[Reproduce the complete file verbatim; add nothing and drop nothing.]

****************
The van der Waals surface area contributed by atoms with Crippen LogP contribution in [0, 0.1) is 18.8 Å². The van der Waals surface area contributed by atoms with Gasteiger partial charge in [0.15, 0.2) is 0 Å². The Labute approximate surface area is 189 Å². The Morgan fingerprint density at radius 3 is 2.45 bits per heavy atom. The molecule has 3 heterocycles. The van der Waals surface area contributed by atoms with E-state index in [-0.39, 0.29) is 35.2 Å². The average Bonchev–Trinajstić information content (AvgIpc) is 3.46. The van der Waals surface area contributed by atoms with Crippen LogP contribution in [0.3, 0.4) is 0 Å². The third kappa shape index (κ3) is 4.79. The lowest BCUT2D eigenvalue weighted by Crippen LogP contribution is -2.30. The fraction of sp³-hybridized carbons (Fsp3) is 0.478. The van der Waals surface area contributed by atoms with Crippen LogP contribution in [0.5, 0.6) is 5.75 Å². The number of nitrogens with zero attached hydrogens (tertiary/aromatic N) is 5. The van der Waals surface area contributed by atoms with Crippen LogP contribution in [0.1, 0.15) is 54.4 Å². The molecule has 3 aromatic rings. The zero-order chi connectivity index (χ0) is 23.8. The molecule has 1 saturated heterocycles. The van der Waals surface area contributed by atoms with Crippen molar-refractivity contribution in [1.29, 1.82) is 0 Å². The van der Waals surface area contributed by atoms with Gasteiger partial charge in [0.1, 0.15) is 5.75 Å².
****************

The van der Waals surface area contributed by atoms with Crippen LogP contribution in [0, 0.1) is 18.8 Å². The van der Waals surface area contributed by atoms with Gasteiger partial charge in [0.15, 0.2) is 0 Å². The Labute approximate surface area is 189 Å². The Morgan fingerprint density at radius 3 is 2.45 bits per heavy atom. The molecule has 3 heterocycles. The van der Waals surface area contributed by atoms with E-state index in [-0.39, 0.29) is 35.2 Å². The average Bonchev–Trinajstić information content (AvgIpc) is 3.46. The van der Waals surface area contributed by atoms with Crippen LogP contribution in [0.3, 0.4) is 0 Å². The third kappa shape index (κ3) is 4.79. The lowest BCUT2D eigenvalue weighted by Crippen LogP contribution is -2.30. The fraction of sp³-hybridized carbons (Fsp3) is 0.478. The van der Waals surface area contributed by atoms with Crippen LogP contribution in [0.5, 0.6) is 5.75 Å². The number of nitrogens with zero attached hydrogens (tertiary/aromatic N) is 5. The van der Waals surface area contributed by atoms with Crippen LogP contribution in [0.1, 0.15) is 54.4 Å². The molecule has 3 aromatic rings. The zero-order chi connectivity index (χ0) is 23.8. The molecule has 1 saturated heterocycles. The van der Waals surface area contributed by atoms with Crippen molar-refractivity contribution in [1.29, 1.82) is 0 Å². The van der Waals surface area contributed by atoms with Gasteiger partial charge in [0.1, 0.15) is 5.75 Å².